Sunday afternoon we walked on Crickley Hill.
Every day the light is different
evening encroaching on afternoon.
Today I remembered Dad’s story –
playing by the canal as a child
he fell into a lock
someone dived in and pulled him out.
When he got home they smacked him.
He could have drowned.
This happened in Birmingham
a hundred years ago.
I think they smacked him,
I might not have remembered it right;
if he was around I’d ask him.
He died when he was ten years older
than I am now.
I imagine this in black and white
and the canal water sump oil black.
Sometimes I dream in colour.
A hundred years.   Birmingham.
Stand on the library roof
look out over the city.
Dad would know the names of those hills.

from Birmingham Canal Navigation (Knives Forks & Spoons, 2020)


The children hide in the tree;
they whisper and laugh, the branches move.
These are the mountains, the trees
on the mountains, the rocks.
You walk and you walk
and forget that you walk.

The child climbs out of the hedge, clutching
a fistful of wheat, its roots thick with soil.
Chew the husks, taste the sweetness.
The cat sits on the cooker, gazes out on the valley,
closes her eyes and opens them.

You see only half of the moon
and mist comes out of the ground.

The cherries are finished on the tree,
the redcurrants ripe on the bush.
We sleep at the top of the house in the room
full of musical instruments. The music
enters our dreams and leaves by the gate
leaving it open.

This, I decide, is paradise
where they lend you their shoes and they fit.
It’s easy to laugh, and the children walk forever,
sleep through the night in the valley of stars,
wake with the light and remember.

from Jam (Smith/Doorstop, 2016)


My father met my horse when he was 21.
She was 16, but you only had to see them together.
He was handsome and she was incomparably beautiful.

She also had the most wonderful singing voice.
Father said she could sing the stars out of the sky.
My friends would come round just to be with her.

She was like a second horse to them.
When I was eleven she gave me my horse scarf.
Such a wonderful texture; cool in summer, warm in winter.

She made it from an old shirt belonging to my father.
He would never throw anything away.
But he was so angry. It was the first and last time

that I ever heard him use the word linen.

from Henry’s Clock (Smith/Doorstop, 1999)


begins under streetlights and their word is speed.
Two of them, chewing gum with their mouths open,
thumbs in their pockets and feet tapping.

The tall one sees me first, sees the hat. This hat
goes with the hair, the desert boots and jeans,
the shabby raincoat and ripped gold lining.

It goes with the sky before rain and just after,
and with one unforgettable night on Kinver Edge,
eight of us in the back of a mini van.

This hat is my dad’s and I wouldn’t sell it for fifty pounds.

They chased me for it  and lost, turned left
into another story. Fiction.
It begins up an entry, shaking hands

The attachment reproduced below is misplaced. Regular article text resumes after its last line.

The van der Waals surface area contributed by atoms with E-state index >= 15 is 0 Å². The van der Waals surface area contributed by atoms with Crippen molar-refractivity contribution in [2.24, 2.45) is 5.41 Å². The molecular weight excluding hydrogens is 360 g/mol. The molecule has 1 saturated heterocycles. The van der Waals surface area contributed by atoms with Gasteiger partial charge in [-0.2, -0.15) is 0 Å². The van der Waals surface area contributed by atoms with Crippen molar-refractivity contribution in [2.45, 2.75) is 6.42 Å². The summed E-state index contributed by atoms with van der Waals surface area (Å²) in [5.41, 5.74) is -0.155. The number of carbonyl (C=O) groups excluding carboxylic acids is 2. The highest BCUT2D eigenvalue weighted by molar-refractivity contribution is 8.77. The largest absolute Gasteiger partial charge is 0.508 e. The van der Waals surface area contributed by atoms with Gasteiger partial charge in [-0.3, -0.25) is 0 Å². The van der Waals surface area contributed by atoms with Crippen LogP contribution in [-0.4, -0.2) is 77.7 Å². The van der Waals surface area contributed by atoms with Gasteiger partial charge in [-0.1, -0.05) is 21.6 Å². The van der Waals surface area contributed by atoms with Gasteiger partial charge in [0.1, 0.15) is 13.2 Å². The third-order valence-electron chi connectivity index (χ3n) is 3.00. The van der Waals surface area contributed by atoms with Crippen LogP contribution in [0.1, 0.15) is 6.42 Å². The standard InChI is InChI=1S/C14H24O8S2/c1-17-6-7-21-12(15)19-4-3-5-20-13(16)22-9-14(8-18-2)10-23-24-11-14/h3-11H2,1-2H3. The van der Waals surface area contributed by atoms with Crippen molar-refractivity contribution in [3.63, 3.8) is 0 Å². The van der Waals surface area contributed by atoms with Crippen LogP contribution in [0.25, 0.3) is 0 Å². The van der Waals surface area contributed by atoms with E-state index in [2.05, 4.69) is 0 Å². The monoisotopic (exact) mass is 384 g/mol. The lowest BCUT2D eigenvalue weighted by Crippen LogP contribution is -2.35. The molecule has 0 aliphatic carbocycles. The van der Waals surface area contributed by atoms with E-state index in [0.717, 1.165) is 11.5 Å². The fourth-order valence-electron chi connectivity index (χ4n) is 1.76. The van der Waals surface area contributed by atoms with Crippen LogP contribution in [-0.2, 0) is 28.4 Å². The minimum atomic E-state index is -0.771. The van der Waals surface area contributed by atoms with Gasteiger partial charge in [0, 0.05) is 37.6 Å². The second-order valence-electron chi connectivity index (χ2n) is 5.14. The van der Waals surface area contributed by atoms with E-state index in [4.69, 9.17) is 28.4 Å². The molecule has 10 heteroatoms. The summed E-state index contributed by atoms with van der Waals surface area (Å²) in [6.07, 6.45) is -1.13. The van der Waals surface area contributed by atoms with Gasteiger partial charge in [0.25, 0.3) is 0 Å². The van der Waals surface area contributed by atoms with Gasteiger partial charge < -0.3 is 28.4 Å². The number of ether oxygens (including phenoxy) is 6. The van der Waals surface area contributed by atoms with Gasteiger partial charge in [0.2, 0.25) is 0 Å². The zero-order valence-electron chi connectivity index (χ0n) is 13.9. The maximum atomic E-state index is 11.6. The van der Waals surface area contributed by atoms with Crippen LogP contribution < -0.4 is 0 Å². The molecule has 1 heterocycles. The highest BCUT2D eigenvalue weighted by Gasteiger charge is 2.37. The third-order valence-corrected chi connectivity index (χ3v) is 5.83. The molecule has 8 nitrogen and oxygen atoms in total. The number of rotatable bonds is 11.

full of someone’s prescription.
Eyes that are needles
sewing the hem on tomorrow’s shroud…

Or gramophone needles. The first record
is Stravinsky’s Soldier’s Tale.
The devil’s guest, Private Faust,
has forgotten The Silent Princess.

He hums along to the drum solo
and dreams only of the fiddle
he traded for a book;  words
he could not read, words he can’t remember.

Next it’s 4’ 33” (for any instrument),
a bootleg of David Tudor
live in Woodstock, New York 1952.

The duff tape missed the rain
on the roof, traffic in the distance,
people angrily rising and leaving,

but detected the silence, four years
in the making. Listen: no
sound but the lid of the piano.

Tonight in Kidderminster our audience
is the night. The agitated stars cough less
and less discreetly, by the third movement

programmes flutter like moths. Barely visible
to the naked eye, the devil jigs
to the soldier’s fiddle while The Silent Princess

wheels the plough across the night sky
and the pole star stays where it is.

from Henry’s Clock (Smith/Doorstop, 1999)



I could make him, possibly
but I’m tired of arguing, and besides
there are worse places to be
than on the back step in the sunshine
ten o’clock Sunday morning.

I grieve for them on he long winter evenings

First the hard brush for the mud. Let
the dust settle, then a dishcloth
dipped in the galvanised bucket
of rain water. So cold my fingers
would ache if I let them.

Jenkins with his clear blue eyes

They’ll dry smeared so I drag
the brush through the blacking
like Dad showed me, not dab it
so it dries out, and brush into the leather
between the sole and the upper.

Smith with his indomitable spirit

Next the soft brush. Skim
lightly across till they shine. Like new
but not like new: Luke’s shoes, size twelve.
An old towel to finish off.
See – he won’t recognise them.

 Jones with his laugh like a horse.

from Frank Freeman’s Dancing School (Knives Forks and Spoons, 2015)

There are links to some online poems here.